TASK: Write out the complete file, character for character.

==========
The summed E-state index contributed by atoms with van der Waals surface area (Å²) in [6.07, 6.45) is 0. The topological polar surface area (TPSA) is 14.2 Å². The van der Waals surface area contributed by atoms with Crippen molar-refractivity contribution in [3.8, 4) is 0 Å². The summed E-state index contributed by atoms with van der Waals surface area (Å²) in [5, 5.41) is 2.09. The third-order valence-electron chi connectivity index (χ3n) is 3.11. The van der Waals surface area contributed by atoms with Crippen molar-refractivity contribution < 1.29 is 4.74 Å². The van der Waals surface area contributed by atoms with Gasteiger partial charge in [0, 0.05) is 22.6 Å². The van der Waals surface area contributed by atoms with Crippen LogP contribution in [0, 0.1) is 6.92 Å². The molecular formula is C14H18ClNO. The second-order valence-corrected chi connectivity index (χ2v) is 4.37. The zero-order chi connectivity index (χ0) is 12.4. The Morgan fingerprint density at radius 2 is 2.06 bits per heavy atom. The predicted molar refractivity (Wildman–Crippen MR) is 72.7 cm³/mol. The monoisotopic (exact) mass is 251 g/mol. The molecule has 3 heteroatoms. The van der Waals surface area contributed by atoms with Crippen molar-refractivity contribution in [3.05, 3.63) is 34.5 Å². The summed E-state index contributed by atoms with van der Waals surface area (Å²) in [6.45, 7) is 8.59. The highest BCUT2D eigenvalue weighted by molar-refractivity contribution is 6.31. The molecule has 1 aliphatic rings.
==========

The summed E-state index contributed by atoms with van der Waals surface area (Å²) in [6.07, 6.45) is 0. The topological polar surface area (TPSA) is 14.2 Å². The van der Waals surface area contributed by atoms with Crippen molar-refractivity contribution in [3.8, 4) is 0 Å². The summed E-state index contributed by atoms with van der Waals surface area (Å²) in [5, 5.41) is 2.09. The third-order valence-electron chi connectivity index (χ3n) is 3.11. The van der Waals surface area contributed by atoms with Crippen molar-refractivity contribution < 1.29 is 4.74 Å². The van der Waals surface area contributed by atoms with Gasteiger partial charge in [0, 0.05) is 22.6 Å². The van der Waals surface area contributed by atoms with Crippen LogP contribution in [0, 0.1) is 6.92 Å². The molecular formula is C14H18ClNO. The second-order valence-corrected chi connectivity index (χ2v) is 4.37. The zero-order chi connectivity index (χ0) is 12.4. The Morgan fingerprint density at radius 2 is 2.06 bits per heavy atom. The predicted molar refractivity (Wildman–Crippen MR) is 72.7 cm³/mol. The monoisotopic (exact) mass is 251 g/mol. The molecule has 3 heteroatoms. The van der Waals surface area contributed by atoms with Crippen molar-refractivity contribution in [3.05, 3.63) is 34.5 Å². The summed E-state index contributed by atoms with van der Waals surface area (Å²) in [6.45, 7) is 8.59. The highest BCUT2D eigenvalue weighted by molar-refractivity contribution is 6.31. The molecule has 1 aliphatic rings.